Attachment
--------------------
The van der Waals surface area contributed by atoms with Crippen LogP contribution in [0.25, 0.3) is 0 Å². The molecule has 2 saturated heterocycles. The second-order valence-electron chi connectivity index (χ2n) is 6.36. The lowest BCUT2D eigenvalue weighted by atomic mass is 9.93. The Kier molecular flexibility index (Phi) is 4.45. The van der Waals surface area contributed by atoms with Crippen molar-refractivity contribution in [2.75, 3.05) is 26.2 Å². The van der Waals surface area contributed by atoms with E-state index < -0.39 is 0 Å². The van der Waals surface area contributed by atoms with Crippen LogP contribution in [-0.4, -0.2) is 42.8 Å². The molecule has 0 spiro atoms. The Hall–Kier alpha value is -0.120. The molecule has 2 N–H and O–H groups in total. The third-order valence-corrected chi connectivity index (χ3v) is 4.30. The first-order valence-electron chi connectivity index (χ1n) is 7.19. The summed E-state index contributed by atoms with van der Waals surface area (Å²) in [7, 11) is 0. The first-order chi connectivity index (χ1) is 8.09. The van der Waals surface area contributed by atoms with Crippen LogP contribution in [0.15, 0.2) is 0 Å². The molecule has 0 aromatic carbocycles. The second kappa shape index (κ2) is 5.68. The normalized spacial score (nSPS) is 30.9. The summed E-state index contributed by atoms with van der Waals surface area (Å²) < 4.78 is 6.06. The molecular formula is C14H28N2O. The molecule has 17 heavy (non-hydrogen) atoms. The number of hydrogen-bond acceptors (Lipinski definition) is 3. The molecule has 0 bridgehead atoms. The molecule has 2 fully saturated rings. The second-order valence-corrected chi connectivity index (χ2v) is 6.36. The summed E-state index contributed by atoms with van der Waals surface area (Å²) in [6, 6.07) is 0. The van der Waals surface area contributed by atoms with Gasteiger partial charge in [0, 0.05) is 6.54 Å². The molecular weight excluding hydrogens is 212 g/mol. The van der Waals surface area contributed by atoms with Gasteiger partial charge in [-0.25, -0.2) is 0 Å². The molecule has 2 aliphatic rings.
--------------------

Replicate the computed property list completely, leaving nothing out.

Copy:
The van der Waals surface area contributed by atoms with Crippen LogP contribution in [0.25, 0.3) is 0 Å². The molecule has 2 saturated heterocycles. The second-order valence-electron chi connectivity index (χ2n) is 6.36. The lowest BCUT2D eigenvalue weighted by atomic mass is 9.93. The Kier molecular flexibility index (Phi) is 4.45. The van der Waals surface area contributed by atoms with Crippen molar-refractivity contribution in [2.75, 3.05) is 26.2 Å². The van der Waals surface area contributed by atoms with E-state index < -0.39 is 0 Å². The van der Waals surface area contributed by atoms with Crippen LogP contribution in [-0.4, -0.2) is 42.8 Å². The molecule has 0 spiro atoms. The Hall–Kier alpha value is -0.120. The molecule has 2 N–H and O–H groups in total. The third-order valence-corrected chi connectivity index (χ3v) is 4.30. The first-order valence-electron chi connectivity index (χ1n) is 7.19. The summed E-state index contributed by atoms with van der Waals surface area (Å²) in [7, 11) is 0. The first-order chi connectivity index (χ1) is 8.09. The van der Waals surface area contributed by atoms with Crippen LogP contribution in [0.15, 0.2) is 0 Å². The molecule has 0 aromatic carbocycles. The second kappa shape index (κ2) is 5.68. The normalized spacial score (nSPS) is 30.9. The summed E-state index contributed by atoms with van der Waals surface area (Å²) < 4.78 is 6.06. The molecular formula is C14H28N2O. The molecule has 17 heavy (non-hydrogen) atoms. The number of hydrogen-bond acceptors (Lipinski definition) is 3. The molecule has 0 bridgehead atoms. The molecule has 2 fully saturated rings. The second-order valence-corrected chi connectivity index (χ2v) is 6.36. The summed E-state index contributed by atoms with van der Waals surface area (Å²) in [6, 6.07) is 0. The van der Waals surface area contributed by atoms with Gasteiger partial charge in [0, 0.05) is 6.54 Å². The molecular weight excluding hydrogens is 212 g/mol. The van der Waals surface area contributed by atoms with Gasteiger partial charge in [-0.25, -0.2) is 0 Å². The molecule has 2 aliphatic rings.